Understanding the triggers of shy bladder syndrome. Shy Bladder syndrome, or more formally known as Paruresis (read more), is an inability to pee when in the presence of other people or if there’s a chance of other people entering the vicinity. None of us were born that way but something happened along the way that changed our mindset to create this irrational reaction in the brain every time we enter a public restroom.
The key to unlocking the anxiety of paruresis and hence the shy bladder cure lies in understanding the initial trigger of the condition. It’s not until you get to the root of the problem that you can beat the condition easily. This is often easier said than done though!
Overview To The Triggers Of Shy Bladder Syndrome
The inability to pee is caused by the muscles that control the act of urinating clenching up and refusing to relax. We can actually clench these muscles up ourselves if we try. It is only when these muscles are relaxed that you can urinate without difficulty. Paruresis is therefore caused by your mind automatically clenching up when you need to pee in a public place and, no matter what you try, you’re not able to get then to relax and start the flow. Left untreated it will only worsen over time to the point where we expect it and know it’s going to happen. It’s at that stage it becomes life restricting.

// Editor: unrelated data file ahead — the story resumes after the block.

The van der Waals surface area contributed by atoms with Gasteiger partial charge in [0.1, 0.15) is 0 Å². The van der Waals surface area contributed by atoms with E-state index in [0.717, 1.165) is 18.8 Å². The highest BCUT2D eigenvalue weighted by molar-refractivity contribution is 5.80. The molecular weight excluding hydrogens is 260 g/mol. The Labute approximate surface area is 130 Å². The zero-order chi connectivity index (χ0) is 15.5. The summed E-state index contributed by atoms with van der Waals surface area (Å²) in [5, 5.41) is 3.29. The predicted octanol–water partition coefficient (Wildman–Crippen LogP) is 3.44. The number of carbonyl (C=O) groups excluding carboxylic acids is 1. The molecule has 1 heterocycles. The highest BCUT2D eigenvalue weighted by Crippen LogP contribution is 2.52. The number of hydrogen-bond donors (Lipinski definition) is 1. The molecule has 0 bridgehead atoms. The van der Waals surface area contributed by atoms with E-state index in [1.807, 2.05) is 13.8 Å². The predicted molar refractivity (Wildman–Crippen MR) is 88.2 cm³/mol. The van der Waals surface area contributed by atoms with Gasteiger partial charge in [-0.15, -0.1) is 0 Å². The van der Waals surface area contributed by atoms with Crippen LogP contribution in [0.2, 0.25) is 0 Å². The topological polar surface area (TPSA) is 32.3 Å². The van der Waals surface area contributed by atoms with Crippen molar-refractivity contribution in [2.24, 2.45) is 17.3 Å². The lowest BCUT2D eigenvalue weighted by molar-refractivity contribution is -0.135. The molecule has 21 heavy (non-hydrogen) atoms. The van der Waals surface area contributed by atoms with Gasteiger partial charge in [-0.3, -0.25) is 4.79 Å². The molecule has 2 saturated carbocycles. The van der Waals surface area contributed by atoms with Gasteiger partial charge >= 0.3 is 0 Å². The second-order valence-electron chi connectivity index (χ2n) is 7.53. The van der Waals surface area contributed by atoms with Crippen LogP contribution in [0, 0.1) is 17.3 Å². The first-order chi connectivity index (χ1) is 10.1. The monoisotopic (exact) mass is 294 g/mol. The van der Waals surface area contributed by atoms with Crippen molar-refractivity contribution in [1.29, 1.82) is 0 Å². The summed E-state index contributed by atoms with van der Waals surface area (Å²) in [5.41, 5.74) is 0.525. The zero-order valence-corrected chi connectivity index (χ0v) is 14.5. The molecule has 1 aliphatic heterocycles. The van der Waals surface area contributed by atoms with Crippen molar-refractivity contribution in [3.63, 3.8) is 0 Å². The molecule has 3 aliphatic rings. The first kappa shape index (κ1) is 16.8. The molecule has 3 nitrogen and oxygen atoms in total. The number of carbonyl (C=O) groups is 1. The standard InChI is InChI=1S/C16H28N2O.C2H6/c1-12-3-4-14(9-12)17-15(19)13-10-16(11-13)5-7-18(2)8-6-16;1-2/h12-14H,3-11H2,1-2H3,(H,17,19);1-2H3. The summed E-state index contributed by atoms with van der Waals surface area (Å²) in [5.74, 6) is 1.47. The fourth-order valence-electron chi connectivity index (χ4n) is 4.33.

There’s no rational or physiological reason for this clenching, so what causes it? The cause is simple – some event(s) caused the mind to alter the rational automatic response to this irrational one. All we therefore need to do is find out what started it and change things back to the way they were before this event. Sounds simple right? It is fairly simple … but only when the actual trigger can be established. And, that’s not always quite so easy!
Common Initial Paruresis Triggers
The initial trigger will be specific to each paruretic and hence are numerous. Every single case will be different and personal to the individual. All triggers can be classified into one of three categories though: